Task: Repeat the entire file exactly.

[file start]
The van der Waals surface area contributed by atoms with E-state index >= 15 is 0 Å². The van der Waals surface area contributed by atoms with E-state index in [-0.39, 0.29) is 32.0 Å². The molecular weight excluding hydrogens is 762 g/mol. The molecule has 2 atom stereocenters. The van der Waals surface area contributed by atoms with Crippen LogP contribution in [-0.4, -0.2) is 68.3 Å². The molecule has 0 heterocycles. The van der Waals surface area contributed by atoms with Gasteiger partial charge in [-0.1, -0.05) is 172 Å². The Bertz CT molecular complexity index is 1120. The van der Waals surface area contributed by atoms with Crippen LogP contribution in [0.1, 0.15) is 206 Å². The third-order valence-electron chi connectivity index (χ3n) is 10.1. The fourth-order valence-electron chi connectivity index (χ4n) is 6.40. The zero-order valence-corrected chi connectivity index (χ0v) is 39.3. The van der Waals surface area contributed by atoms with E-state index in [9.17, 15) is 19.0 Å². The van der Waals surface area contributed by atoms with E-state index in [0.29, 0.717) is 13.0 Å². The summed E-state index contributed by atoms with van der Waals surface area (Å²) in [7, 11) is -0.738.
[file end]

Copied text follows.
The van der Waals surface area contributed by atoms with E-state index >= 15 is 0 Å². The van der Waals surface area contributed by atoms with E-state index in [-0.39, 0.29) is 32.0 Å². The molecular weight excluding hydrogens is 762 g/mol. The molecule has 2 atom stereocenters. The van der Waals surface area contributed by atoms with Crippen LogP contribution in [-0.4, -0.2) is 68.3 Å². The molecule has 0 heterocycles. The van der Waals surface area contributed by atoms with Gasteiger partial charge in [-0.1, -0.05) is 172 Å². The Bertz CT molecular complexity index is 1120. The van der Waals surface area contributed by atoms with Crippen LogP contribution in [0.1, 0.15) is 206 Å². The third-order valence-electron chi connectivity index (χ3n) is 10.1. The fourth-order valence-electron chi connectivity index (χ4n) is 6.40. The zero-order valence-corrected chi connectivity index (χ0v) is 39.3. The van der Waals surface area contributed by atoms with E-state index in [9.17, 15) is 19.0 Å². The van der Waals surface area contributed by atoms with E-state index in [0.29, 0.717) is 13.0 Å². The summed E-state index contributed by atoms with van der Waals surface area (Å²) in [7, 11) is -0.738.